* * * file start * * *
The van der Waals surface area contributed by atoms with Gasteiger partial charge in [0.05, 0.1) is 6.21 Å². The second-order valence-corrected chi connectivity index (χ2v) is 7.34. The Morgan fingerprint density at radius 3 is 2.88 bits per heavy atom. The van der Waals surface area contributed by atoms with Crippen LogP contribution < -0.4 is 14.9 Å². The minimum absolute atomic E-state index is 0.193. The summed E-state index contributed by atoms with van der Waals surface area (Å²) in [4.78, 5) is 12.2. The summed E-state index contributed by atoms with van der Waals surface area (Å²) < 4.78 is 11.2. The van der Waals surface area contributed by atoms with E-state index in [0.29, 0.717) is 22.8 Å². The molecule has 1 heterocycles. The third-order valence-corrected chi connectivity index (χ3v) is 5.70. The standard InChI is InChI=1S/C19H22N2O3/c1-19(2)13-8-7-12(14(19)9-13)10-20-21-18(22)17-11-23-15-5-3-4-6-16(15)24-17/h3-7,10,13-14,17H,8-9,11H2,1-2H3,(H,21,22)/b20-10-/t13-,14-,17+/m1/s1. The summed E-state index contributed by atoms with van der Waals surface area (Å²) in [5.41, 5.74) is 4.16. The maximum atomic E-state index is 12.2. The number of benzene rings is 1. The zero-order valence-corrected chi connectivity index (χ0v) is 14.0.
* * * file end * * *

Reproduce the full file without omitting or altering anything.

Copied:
The van der Waals surface area contributed by atoms with Gasteiger partial charge in [0.05, 0.1) is 6.21 Å². The second-order valence-corrected chi connectivity index (χ2v) is 7.34. The Morgan fingerprint density at radius 3 is 2.88 bits per heavy atom. The van der Waals surface area contributed by atoms with Crippen LogP contribution < -0.4 is 14.9 Å². The minimum absolute atomic E-state index is 0.193. The summed E-state index contributed by atoms with van der Waals surface area (Å²) in [4.78, 5) is 12.2. The summed E-state index contributed by atoms with van der Waals surface area (Å²) < 4.78 is 11.2. The van der Waals surface area contributed by atoms with E-state index in [0.29, 0.717) is 22.8 Å². The molecule has 1 heterocycles. The third-order valence-corrected chi connectivity index (χ3v) is 5.70. The standard InChI is InChI=1S/C19H22N2O3/c1-19(2)13-8-7-12(14(19)9-13)10-20-21-18(22)17-11-23-15-5-3-4-6-16(15)24-17/h3-7,10,13-14,17H,8-9,11H2,1-2H3,(H,21,22)/b20-10-/t13-,14-,17+/m1/s1. The summed E-state index contributed by atoms with van der Waals surface area (Å²) in [5.41, 5.74) is 4.16. The maximum atomic E-state index is 12.2. The number of benzene rings is 1. The zero-order valence-corrected chi connectivity index (χ0v) is 14.0.